“Food is a necessity,” he said. “Kids, television, church, counseling—all the Great American Pastimes. After marriage, there is a husband and a wife.”


The new wife had on her plate four slightly burnt pieces of toast. The new husband had the sports page. Chewing her toast, she appreciated his handsomeness. To honor, to cherish. She appreciated the cheers from those side-lined enthusiasts, from her old Hooters friends, from the announcer. And with the true smell of hot dogs and the stickiness of beer born-and-brewed, the American flag waved above the field, and it was saluted.


Good to be a newly-wed. The husband and the wife: they were to be successful together. ’Til death. ’Til death. The wife was encouraged to believe it. So she believed it.




But sooner or later, in good times and in bad. In sickness and in health.


In the husband and wife’s third year of marriage, a woman—not the wife—pushed the no-longer-new husband from a third-story window after she’d slightly burnt some chicken and he’d refused to eat it. And also he had refused to leave his no-longer-new wife for the other woman because he’d realized the other woman was crazy. Besides, it was nice with the wife, who didn’t complain when he watched sports in the morning and who stayed home and became a better cook and took care of their small son, whom he didn’t much like but planned to increasingly as the son came to resemble more a small man than a wild animal.


All these feelings and missteps blurted to the no-longer-new wife in the emergency room overwhelmed her. Also, her no-longer-new husband would be ugly forever and have a limp and so could never move speedily from the house to the car when they were late for something—church, yoga, marriage counseling, Buddhist meditation—and they were always late due to his sports-watching and loud, lengthy disagreements with the television and newspaper early in the morning.


Good to be a wife! Good to have the decision made pretty much for her: Stand by. Stand by. She nodded at the foot of the bed. She fell sideways into the nurse. The baby cried and the wife laid him gently on the floor. “I think he’s hungry,” she told the nurse. The wife ran from the room.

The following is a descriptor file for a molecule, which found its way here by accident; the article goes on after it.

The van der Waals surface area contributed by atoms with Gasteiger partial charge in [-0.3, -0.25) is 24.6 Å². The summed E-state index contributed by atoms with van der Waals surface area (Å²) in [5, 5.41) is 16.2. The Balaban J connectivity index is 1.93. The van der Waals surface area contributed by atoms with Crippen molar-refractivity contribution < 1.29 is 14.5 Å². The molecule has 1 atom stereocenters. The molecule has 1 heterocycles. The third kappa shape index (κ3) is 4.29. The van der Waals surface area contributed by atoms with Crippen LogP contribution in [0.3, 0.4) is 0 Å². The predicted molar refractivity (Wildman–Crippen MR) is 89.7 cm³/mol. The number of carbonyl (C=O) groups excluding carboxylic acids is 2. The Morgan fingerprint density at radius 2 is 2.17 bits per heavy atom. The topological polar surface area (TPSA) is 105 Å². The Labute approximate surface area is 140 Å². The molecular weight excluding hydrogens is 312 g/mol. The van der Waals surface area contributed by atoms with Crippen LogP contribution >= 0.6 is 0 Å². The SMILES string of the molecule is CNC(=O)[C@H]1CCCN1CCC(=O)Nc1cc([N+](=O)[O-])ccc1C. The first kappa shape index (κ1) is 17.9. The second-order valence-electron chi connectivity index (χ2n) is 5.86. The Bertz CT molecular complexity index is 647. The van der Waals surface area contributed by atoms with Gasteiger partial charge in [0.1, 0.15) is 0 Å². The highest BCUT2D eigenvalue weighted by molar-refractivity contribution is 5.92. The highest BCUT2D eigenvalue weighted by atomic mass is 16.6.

“You are a steel pole,” her mother said when the wife called from a bathroom stall in the hospital lobby. The wife opened her purse and lined her makeup along the toilet rim. Her mother said, “Your husband’s a flag just caught up in the wrong kind of wind.”


“Can you be more specific?” the wife asked. She sniffed her powder puff. She hairsprayed the stall around her.


“You let that man tie himself to you and now everyone’s seen him waving.”


“But this is the twenty-first century!” The wife applied lipstick. Eyeliner—thick; blush—like her face would explode. “I’m allowed to be flagless.”


“This is a test. If you take the flag down now that it’s crippled, you’re a failure as a wife, as a woman, and as a human being.”


Good to be a wife. How easy and admirable to stay with her husband, which is what she did, and she took care of him. On the day he came home, she helped him up the stairs. He hadn’t looked at her directly since his first day at the hospital, and even now, a month later, he sighed frequently on the steps and turned away when she caught him staring.


“Let’s move on with it,” she said.